Wednesday, November 4, 2009: 2:30 PM
Convention Center, Room 325, Third Floor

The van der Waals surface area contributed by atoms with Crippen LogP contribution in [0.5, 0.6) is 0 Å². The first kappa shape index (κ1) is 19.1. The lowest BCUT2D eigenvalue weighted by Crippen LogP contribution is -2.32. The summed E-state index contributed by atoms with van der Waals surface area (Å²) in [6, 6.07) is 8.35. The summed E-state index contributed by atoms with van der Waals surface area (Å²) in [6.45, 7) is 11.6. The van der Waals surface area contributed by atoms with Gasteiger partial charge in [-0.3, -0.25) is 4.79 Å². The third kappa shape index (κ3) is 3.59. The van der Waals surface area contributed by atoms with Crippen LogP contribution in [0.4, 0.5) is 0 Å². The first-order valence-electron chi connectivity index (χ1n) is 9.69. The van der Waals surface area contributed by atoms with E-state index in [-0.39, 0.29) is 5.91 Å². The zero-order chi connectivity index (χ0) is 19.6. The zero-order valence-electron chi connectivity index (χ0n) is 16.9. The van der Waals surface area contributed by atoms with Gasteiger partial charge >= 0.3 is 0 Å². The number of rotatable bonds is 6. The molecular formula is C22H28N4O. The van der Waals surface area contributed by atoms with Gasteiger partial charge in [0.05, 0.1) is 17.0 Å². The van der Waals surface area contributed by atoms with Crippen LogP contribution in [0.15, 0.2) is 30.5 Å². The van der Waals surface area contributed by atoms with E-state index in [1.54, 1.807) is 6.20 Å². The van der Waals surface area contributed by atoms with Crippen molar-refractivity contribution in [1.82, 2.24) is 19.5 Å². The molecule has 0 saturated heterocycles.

A new needle anemometer was built, calibrated, and tested to measure wind speeds with an accuracy of +/- 0.05 m s-1 over the range of 0 to 2 m s-1 and an accuracy of +/- 0.1 m s-1 over the range from 0 to 5 m s-1. The performance of the needle anemometer was investigated with modeled simulation and field measurements. The needle anemometer is based on Champ Tanner's Simmons-type anemometer developed during the1960s, Bertrand D. Tanner and Bertrand C.W. Tanner further development in 2002, and recent efforts. The combination of a continuously heated needle and a reference needle estimates wind speed through the heat transport. Directional response, dependence on ambient temperature, barometric pressure, and rainfall are investigated, and in part, compensated by the datalogger program. The results demonstrate that the needle anemometer is an inexpensive, durable, and accurate wind-speed sensor.